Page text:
That is the! point. It was repealed save the one clause to which I have been referring, and which was foisted into a Bill with which it had nothing to do, thereby practising a fraud on the House and the country. I say respectfully that these Military Land Bills are becoming a public nuisance and a public danger. We never seem to be done with them. They began to be passed in 1842, and I will not venture to say how many of them have been passed since then. But it now appears to be the practice that we are to have a Military Lands Bill every session, just as we have an Expiring Laws Continuance Bill. When are we to be done with them? Very few people are acquainted with them. The average Member of Parliament cannot be supposed to understand them, and neither can the average lawyer, because they do not come within the scope of his ordinary practice, and when one of these Military Land Bills is introduced no one except a member of the Government has any cognisance of what it may contain. It is that which enables the War Department to practise its deceit on the House of Commons and the country, as was perpetrated in the Act of 1891. I think we are entitled to ask that the last word should some time or other be said on the subject of taking land from private owners in a compulsory manner for the purposes of military defence. About thirty of these Acts have been passed, and the unfortunate lawyer who is concerned with the subject has to wade through them all. It is not a subject that is treated in the ordinary textbooks, and the lawyer who has to deal with a case has perhaps to read twenty or thirty of these Acts before he knows how the rights of his client may be affected. Why do we not have one single Act, compressed into a reasonable compass and in an accessible form, showing the powers of the Government on the subject? It is a matter in which we in Ireland are very deeply interested. I asked the Financial Secretary of the War Office a question about a project for taking some four miles of territory in the heart of the county Cork for an addition to the Kilworth rifle range. We did not object to these ranges being set up in Cork, although they involved a considerable displacement of the people, but surely there must be some limitation. As I understood the hon. Gentleman, the original proposal would bring about the eviction of about thirty to forty families. That may be very well in England, because when a farmer is turned out of his land he gets compensation, and he can invest his money in a way that will bring him his living. But in Ireland, when a man is turned out of his holding, he has nothing to do but go to America. When I asked the hon. Gentleman a question on the subject he first contradicted me flatly, and if I had not had some acquaintance with the matter, I would have been deceived by his denial, although I am sure he did not intend that.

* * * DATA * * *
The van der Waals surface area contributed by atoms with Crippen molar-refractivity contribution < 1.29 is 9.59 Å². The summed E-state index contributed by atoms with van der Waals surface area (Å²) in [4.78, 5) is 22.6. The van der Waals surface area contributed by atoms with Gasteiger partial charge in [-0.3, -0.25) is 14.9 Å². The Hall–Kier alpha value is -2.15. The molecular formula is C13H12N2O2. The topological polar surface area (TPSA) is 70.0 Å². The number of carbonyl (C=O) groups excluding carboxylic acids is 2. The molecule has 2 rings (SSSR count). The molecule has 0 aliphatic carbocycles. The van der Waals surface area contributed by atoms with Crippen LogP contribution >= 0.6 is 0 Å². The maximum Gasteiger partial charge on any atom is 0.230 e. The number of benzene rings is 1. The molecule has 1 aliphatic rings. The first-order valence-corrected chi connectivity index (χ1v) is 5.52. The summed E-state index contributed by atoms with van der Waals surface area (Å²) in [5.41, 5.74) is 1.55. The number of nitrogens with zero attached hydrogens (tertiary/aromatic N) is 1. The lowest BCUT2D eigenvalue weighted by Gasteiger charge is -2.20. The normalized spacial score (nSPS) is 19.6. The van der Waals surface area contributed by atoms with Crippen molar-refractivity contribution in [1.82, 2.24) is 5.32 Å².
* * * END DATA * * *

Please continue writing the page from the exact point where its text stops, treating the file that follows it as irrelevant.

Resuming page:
The hon. Gentleman is referring to an answer I gave him a little while ago, and I then informed him that it was never intended to permanently purchase for the purpose of a rifle range the land near Kilworth to which he refers.